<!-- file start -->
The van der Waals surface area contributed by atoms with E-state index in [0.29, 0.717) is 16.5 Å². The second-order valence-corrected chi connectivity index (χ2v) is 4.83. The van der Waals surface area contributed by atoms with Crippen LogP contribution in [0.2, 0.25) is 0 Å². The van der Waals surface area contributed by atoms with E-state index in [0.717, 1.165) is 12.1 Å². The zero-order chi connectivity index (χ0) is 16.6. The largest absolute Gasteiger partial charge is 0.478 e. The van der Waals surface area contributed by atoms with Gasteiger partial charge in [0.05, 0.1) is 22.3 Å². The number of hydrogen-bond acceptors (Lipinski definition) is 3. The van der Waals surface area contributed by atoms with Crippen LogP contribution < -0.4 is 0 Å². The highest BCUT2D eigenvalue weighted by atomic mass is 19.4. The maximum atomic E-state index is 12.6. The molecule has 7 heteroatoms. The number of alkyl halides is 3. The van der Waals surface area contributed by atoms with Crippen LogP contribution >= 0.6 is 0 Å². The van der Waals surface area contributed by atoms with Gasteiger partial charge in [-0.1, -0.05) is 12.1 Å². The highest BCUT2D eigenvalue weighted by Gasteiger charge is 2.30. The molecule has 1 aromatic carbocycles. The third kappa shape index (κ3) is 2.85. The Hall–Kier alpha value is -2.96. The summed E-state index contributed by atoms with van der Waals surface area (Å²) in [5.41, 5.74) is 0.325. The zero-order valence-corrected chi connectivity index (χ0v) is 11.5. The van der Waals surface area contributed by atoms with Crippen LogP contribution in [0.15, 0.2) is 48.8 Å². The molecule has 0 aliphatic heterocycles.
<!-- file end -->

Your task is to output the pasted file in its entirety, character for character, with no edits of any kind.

The van der Waals surface area contributed by atoms with E-state index in [0.29, 0.717) is 16.5 Å². The second-order valence-corrected chi connectivity index (χ2v) is 4.83. The van der Waals surface area contributed by atoms with Crippen LogP contribution in [0.2, 0.25) is 0 Å². The van der Waals surface area contributed by atoms with E-state index in [0.717, 1.165) is 12.1 Å². The zero-order chi connectivity index (χ0) is 16.6. The largest absolute Gasteiger partial charge is 0.478 e. The van der Waals surface area contributed by atoms with Gasteiger partial charge in [0.05, 0.1) is 22.3 Å². The number of hydrogen-bond acceptors (Lipinski definition) is 3. The van der Waals surface area contributed by atoms with Crippen LogP contribution < -0.4 is 0 Å². The highest BCUT2D eigenvalue weighted by atomic mass is 19.4. The maximum atomic E-state index is 12.6. The molecule has 7 heteroatoms. The number of alkyl halides is 3. The van der Waals surface area contributed by atoms with Crippen LogP contribution >= 0.6 is 0 Å². The van der Waals surface area contributed by atoms with Gasteiger partial charge in [-0.1, -0.05) is 12.1 Å². The highest BCUT2D eigenvalue weighted by Gasteiger charge is 2.30. The molecule has 1 aromatic carbocycles. The third kappa shape index (κ3) is 2.85. The Hall–Kier alpha value is -2.96. The summed E-state index contributed by atoms with van der Waals surface area (Å²) in [5.41, 5.74) is 0.325. The zero-order valence-corrected chi connectivity index (χ0v) is 11.5. The van der Waals surface area contributed by atoms with Crippen LogP contribution in [0.15, 0.2) is 48.8 Å². The molecule has 0 aliphatic heterocycles.